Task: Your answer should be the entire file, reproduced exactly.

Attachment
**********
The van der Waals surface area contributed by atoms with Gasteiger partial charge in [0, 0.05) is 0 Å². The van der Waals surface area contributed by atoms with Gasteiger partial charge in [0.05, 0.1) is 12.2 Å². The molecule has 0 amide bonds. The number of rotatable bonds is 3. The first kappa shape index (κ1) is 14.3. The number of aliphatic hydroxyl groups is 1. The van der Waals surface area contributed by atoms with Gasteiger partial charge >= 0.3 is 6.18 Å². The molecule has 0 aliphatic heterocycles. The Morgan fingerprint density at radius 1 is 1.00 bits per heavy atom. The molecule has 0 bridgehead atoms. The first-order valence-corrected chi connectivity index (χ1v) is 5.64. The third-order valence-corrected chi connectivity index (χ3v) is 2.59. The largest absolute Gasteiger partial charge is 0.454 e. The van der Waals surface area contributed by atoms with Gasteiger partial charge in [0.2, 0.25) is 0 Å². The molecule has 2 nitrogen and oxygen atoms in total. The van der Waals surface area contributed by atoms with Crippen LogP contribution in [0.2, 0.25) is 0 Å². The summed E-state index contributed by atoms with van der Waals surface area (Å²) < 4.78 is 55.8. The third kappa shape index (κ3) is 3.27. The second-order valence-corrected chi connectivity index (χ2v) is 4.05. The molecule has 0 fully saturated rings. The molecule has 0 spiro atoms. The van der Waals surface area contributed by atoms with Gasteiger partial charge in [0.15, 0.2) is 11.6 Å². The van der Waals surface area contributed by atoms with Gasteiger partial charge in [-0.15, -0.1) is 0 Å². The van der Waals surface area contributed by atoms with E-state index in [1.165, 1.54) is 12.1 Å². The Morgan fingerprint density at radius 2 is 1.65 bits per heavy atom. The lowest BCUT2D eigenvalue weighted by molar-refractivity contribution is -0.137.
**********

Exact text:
The van der Waals surface area contributed by atoms with Gasteiger partial charge in [0, 0.05) is 0 Å². The van der Waals surface area contributed by atoms with Gasteiger partial charge in [0.05, 0.1) is 12.2 Å². The molecule has 0 amide bonds. The number of rotatable bonds is 3. The first kappa shape index (κ1) is 14.3. The number of aliphatic hydroxyl groups is 1. The van der Waals surface area contributed by atoms with Gasteiger partial charge >= 0.3 is 6.18 Å². The molecule has 0 aliphatic heterocycles. The Morgan fingerprint density at radius 1 is 1.00 bits per heavy atom. The molecule has 0 bridgehead atoms. The first-order valence-corrected chi connectivity index (χ1v) is 5.64. The third-order valence-corrected chi connectivity index (χ3v) is 2.59. The largest absolute Gasteiger partial charge is 0.454 e. The van der Waals surface area contributed by atoms with Gasteiger partial charge in [0.2, 0.25) is 0 Å². The molecule has 2 nitrogen and oxygen atoms in total. The van der Waals surface area contributed by atoms with Crippen LogP contribution in [0.2, 0.25) is 0 Å². The summed E-state index contributed by atoms with van der Waals surface area (Å²) < 4.78 is 55.8. The third kappa shape index (κ3) is 3.27. The second-order valence-corrected chi connectivity index (χ2v) is 4.05. The molecule has 0 fully saturated rings. The molecule has 0 spiro atoms. The van der Waals surface area contributed by atoms with Gasteiger partial charge in [0.15, 0.2) is 11.6 Å². The van der Waals surface area contributed by atoms with Gasteiger partial charge in [-0.15, -0.1) is 0 Å². The van der Waals surface area contributed by atoms with E-state index in [1.165, 1.54) is 12.1 Å². The Morgan fingerprint density at radius 2 is 1.65 bits per heavy atom. The lowest BCUT2D eigenvalue weighted by molar-refractivity contribution is -0.137.